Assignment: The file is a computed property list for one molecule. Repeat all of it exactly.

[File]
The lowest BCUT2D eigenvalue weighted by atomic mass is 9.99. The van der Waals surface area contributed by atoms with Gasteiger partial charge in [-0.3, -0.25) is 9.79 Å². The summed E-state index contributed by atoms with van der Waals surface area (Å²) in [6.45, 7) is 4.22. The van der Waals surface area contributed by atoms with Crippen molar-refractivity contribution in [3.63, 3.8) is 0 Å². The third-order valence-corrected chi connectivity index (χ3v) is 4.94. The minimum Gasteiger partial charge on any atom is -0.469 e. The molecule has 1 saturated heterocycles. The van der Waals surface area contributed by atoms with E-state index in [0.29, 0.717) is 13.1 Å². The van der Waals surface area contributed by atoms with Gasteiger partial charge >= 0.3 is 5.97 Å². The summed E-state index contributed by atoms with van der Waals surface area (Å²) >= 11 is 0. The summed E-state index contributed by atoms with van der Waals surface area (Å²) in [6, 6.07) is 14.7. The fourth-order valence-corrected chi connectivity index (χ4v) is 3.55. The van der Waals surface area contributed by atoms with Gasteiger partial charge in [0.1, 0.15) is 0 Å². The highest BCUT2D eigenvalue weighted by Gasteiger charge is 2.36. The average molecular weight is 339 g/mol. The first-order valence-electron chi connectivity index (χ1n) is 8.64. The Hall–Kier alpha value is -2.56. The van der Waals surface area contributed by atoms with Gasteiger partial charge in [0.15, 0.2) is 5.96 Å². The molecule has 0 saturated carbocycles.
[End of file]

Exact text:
The lowest BCUT2D eigenvalue weighted by atomic mass is 9.99. The van der Waals surface area contributed by atoms with Gasteiger partial charge in [-0.3, -0.25) is 9.79 Å². The summed E-state index contributed by atoms with van der Waals surface area (Å²) in [6.45, 7) is 4.22. The van der Waals surface area contributed by atoms with Crippen molar-refractivity contribution in [3.63, 3.8) is 0 Å². The third-order valence-corrected chi connectivity index (χ3v) is 4.94. The minimum Gasteiger partial charge on any atom is -0.469 e. The molecule has 1 saturated heterocycles. The van der Waals surface area contributed by atoms with E-state index in [0.29, 0.717) is 13.1 Å². The van der Waals surface area contributed by atoms with Gasteiger partial charge >= 0.3 is 5.97 Å². The summed E-state index contributed by atoms with van der Waals surface area (Å²) >= 11 is 0. The summed E-state index contributed by atoms with van der Waals surface area (Å²) in [6, 6.07) is 14.7. The fourth-order valence-corrected chi connectivity index (χ4v) is 3.55. The van der Waals surface area contributed by atoms with Gasteiger partial charge in [0.1, 0.15) is 0 Å². The highest BCUT2D eigenvalue weighted by Gasteiger charge is 2.36. The average molecular weight is 339 g/mol. The first-order valence-electron chi connectivity index (χ1n) is 8.64. The Hall–Kier alpha value is -2.56. The van der Waals surface area contributed by atoms with Gasteiger partial charge in [0.15, 0.2) is 5.96 Å². The molecule has 0 saturated carbocycles.